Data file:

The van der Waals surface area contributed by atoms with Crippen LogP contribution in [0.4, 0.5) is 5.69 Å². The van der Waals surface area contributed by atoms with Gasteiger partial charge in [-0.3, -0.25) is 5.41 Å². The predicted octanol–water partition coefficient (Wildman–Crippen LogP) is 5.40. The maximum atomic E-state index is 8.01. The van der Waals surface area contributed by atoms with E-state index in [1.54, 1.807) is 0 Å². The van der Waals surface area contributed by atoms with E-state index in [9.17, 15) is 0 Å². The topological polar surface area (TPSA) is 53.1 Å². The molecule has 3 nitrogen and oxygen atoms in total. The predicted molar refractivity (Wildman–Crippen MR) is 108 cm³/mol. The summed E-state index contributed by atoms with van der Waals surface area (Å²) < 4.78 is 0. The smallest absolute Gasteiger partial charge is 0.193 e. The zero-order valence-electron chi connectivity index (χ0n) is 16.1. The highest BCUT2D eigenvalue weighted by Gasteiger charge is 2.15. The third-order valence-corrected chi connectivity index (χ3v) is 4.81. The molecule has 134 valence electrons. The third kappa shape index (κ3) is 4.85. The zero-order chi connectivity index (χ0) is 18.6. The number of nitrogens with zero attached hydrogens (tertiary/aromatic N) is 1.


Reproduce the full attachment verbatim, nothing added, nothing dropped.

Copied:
The van der Waals surface area contributed by atoms with Crippen LogP contribution in [0.4, 0.5) is 5.69 Å². The van der Waals surface area contributed by atoms with Gasteiger partial charge in [-0.3, -0.25) is 5.41 Å². The predicted octanol–water partition coefficient (Wildman–Crippen LogP) is 5.40. The maximum atomic E-state index is 8.01. The van der Waals surface area contributed by atoms with E-state index in [1.54, 1.807) is 0 Å². The van der Waals surface area contributed by atoms with E-state index in [9.17, 15) is 0 Å². The topological polar surface area (TPSA) is 53.1 Å². The molecule has 3 nitrogen and oxygen atoms in total. The predicted molar refractivity (Wildman–Crippen MR) is 108 cm³/mol. The summed E-state index contributed by atoms with van der Waals surface area (Å²) < 4.78 is 0. The smallest absolute Gasteiger partial charge is 0.193 e. The zero-order valence-electron chi connectivity index (χ0n) is 16.1. The highest BCUT2D eigenvalue weighted by Gasteiger charge is 2.15. The third-order valence-corrected chi connectivity index (χ3v) is 4.81. The molecule has 134 valence electrons. The third kappa shape index (κ3) is 4.85. The zero-order chi connectivity index (χ0) is 18.6. The number of nitrogens with zero attached hydrogens (tertiary/aromatic N) is 1.